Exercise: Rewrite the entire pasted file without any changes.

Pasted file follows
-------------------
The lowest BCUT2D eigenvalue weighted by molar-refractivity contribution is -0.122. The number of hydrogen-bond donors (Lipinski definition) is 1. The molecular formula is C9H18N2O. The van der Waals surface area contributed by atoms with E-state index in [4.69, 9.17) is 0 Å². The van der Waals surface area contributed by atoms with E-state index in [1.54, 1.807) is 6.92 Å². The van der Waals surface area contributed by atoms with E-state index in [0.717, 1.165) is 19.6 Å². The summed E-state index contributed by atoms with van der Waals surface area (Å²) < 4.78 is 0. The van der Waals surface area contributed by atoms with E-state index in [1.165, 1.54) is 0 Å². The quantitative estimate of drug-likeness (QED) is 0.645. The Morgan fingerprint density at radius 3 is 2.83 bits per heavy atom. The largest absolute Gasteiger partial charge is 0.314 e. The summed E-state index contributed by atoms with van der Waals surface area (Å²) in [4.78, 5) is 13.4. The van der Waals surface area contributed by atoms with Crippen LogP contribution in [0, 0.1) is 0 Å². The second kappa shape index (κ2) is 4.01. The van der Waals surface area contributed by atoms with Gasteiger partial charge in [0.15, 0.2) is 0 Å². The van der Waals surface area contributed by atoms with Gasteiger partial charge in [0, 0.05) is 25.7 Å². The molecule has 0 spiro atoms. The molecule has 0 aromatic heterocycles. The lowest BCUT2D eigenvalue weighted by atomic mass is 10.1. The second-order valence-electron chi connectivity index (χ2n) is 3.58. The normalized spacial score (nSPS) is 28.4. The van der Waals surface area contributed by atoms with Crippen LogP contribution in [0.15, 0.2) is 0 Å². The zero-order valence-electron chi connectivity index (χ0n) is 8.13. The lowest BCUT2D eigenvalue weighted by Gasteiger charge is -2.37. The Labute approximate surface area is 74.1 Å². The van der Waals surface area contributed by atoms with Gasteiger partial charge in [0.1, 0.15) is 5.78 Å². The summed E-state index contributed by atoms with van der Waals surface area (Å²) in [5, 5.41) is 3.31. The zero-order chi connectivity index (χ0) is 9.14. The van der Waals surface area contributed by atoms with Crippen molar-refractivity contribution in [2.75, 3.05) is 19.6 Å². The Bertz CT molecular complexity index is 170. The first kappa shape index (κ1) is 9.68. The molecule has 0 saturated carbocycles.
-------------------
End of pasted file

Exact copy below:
The lowest BCUT2D eigenvalue weighted by molar-refractivity contribution is -0.122. The number of hydrogen-bond donors (Lipinski definition) is 1. The molecular formula is C9H18N2O. The van der Waals surface area contributed by atoms with E-state index in [4.69, 9.17) is 0 Å². The van der Waals surface area contributed by atoms with E-state index in [1.54, 1.807) is 6.92 Å². The van der Waals surface area contributed by atoms with E-state index in [0.717, 1.165) is 19.6 Å². The summed E-state index contributed by atoms with van der Waals surface area (Å²) < 4.78 is 0. The van der Waals surface area contributed by atoms with E-state index in [1.165, 1.54) is 0 Å². The quantitative estimate of drug-likeness (QED) is 0.645. The Morgan fingerprint density at radius 3 is 2.83 bits per heavy atom. The largest absolute Gasteiger partial charge is 0.314 e. The summed E-state index contributed by atoms with van der Waals surface area (Å²) in [4.78, 5) is 13.4. The van der Waals surface area contributed by atoms with Crippen LogP contribution in [0, 0.1) is 0 Å². The second kappa shape index (κ2) is 4.01. The van der Waals surface area contributed by atoms with Gasteiger partial charge in [0.15, 0.2) is 0 Å². The van der Waals surface area contributed by atoms with Gasteiger partial charge in [0, 0.05) is 25.7 Å². The molecule has 0 spiro atoms. The molecule has 0 aromatic heterocycles. The lowest BCUT2D eigenvalue weighted by atomic mass is 10.1. The second-order valence-electron chi connectivity index (χ2n) is 3.58. The normalized spacial score (nSPS) is 28.4. The van der Waals surface area contributed by atoms with Crippen LogP contribution in [0.15, 0.2) is 0 Å². The zero-order valence-electron chi connectivity index (χ0n) is 8.13. The lowest BCUT2D eigenvalue weighted by Gasteiger charge is -2.37. The Labute approximate surface area is 74.1 Å². The van der Waals surface area contributed by atoms with Gasteiger partial charge in [0.1, 0.15) is 5.78 Å². The summed E-state index contributed by atoms with van der Waals surface area (Å²) in [5, 5.41) is 3.31. The zero-order chi connectivity index (χ0) is 9.14. The van der Waals surface area contributed by atoms with Crippen molar-refractivity contribution in [2.75, 3.05) is 19.6 Å². The Bertz CT molecular complexity index is 170. The first kappa shape index (κ1) is 9.68. The molecule has 0 saturated carbocycles.